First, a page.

Vancouver-based entrepreneur and innovator Thierry LeVasseur has focused a large part of his career on digital security, having secured several different patents in the areas of email security and data protection. In this Q&A, Vancouver’s Thierry LeVasseur addresses questions about the use of passwords and their possible elimination and about email encryption and security.
Q: Passwords are used for websites, apps, and other devices, but they remain vulnerable to hackers and other bad actors. Do you think there will be a time when passwords are eliminated or when they’re no longer as vulnerable?
A: Passwords are undoubtedly the cause of nightmares for many network security engineers. Often, especially within professional environments where employees are responsible for creating and using their own passwords, passwords are a particular point of vulnerability and therefore a significant focus for those who are working on security. According to Verizon’s recent report on data breaches, 81 percent of breaches use weak or stolen password information, so it’s absolutely an area of concern.
Fortunately, there are developments that point towards a time when text or character-based passwords will no longer be the only option. Fingerprint access is becoming more common, as are authentication tools like facial recognition and smartphone proximity. In general, the public has become more aware of the need for stronger passwords, and therefore many people have adopted password managers and other systems to create more complex passwords that they change more regularly.
Q: What other authentication methods do you think are worthwhile or useful?
A: I think an interesting development is in the use of two-factor authentication security keys, like the ones that Google has made its employees use. Those security keys make it so that even if a hacker or bad actor were to possess your password, they still wouldn’t be able to access your information unless they also had in their possession the physical security key. It’s a different configuration of two-factor authentication that doesn’t rely on a texted code or an app-generated secondary password, which makes it incredibly secure.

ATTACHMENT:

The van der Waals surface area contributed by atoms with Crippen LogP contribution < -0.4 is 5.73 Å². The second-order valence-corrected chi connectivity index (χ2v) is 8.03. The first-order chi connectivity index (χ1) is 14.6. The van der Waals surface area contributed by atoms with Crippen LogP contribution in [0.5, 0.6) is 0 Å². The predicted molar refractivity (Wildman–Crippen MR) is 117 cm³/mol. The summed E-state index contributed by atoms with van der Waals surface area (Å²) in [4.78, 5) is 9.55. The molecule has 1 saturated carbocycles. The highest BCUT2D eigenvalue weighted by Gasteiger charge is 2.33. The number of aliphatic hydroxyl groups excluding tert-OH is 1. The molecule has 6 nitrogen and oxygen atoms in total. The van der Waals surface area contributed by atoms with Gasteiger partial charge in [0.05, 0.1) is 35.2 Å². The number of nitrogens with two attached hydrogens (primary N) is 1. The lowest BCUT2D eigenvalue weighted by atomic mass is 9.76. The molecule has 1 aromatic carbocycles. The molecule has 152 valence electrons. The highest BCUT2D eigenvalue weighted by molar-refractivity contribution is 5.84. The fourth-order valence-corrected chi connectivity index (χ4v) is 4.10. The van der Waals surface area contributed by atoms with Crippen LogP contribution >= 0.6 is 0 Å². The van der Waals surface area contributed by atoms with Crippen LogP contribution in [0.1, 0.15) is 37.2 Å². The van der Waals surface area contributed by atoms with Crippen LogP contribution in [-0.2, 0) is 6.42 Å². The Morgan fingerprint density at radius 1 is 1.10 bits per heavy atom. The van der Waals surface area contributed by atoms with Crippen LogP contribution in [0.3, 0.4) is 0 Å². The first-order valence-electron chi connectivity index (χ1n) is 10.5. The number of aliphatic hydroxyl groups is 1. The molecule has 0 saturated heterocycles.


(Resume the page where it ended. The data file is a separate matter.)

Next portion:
Q: Even with the advent of systems like Slack and Workplace by Facebook, people and businesses still largely rely on email for quick communication. Email has security and privacy vulnerabilities that many don’t consider–why do you think that is?
A: I think that many people consider themselves too savvy to fall prey to things like spam or phishing schemes, and yet it happens all the time to individuals, employees, managers, CEOs, and the like. Scammers and hackers are capable of creating incredibly sophisticated phishing emails and sites that are designed to pass along malware, ransomware, and other types of viruses or schemes. The majority of email systems are not designed to provide maximum security and privacy and so offer a way for those scammers and hackers to attempt to gain access to valuable information.
In some of the solutions that I have patented, email can be transmitted in a secure manner and can be tracked as well. In addition, there’s a way for users to view data about the email messages before opening them, which can help users avoid opening malicious messages or attachments.
Q: How important is it for businesses and individuals to take their email security seriously?
A: I think it’s paramount. If you don’t want your information to be accessible to hackers and other bad actors, you have to take security seriously. The FBI released a report in 2017 that said that phishing—specifically business email compromise—had resulted in losses of over $675 million. That’s not a trivial amount. It’s essential that people be aware of their security practices and work to keep them current.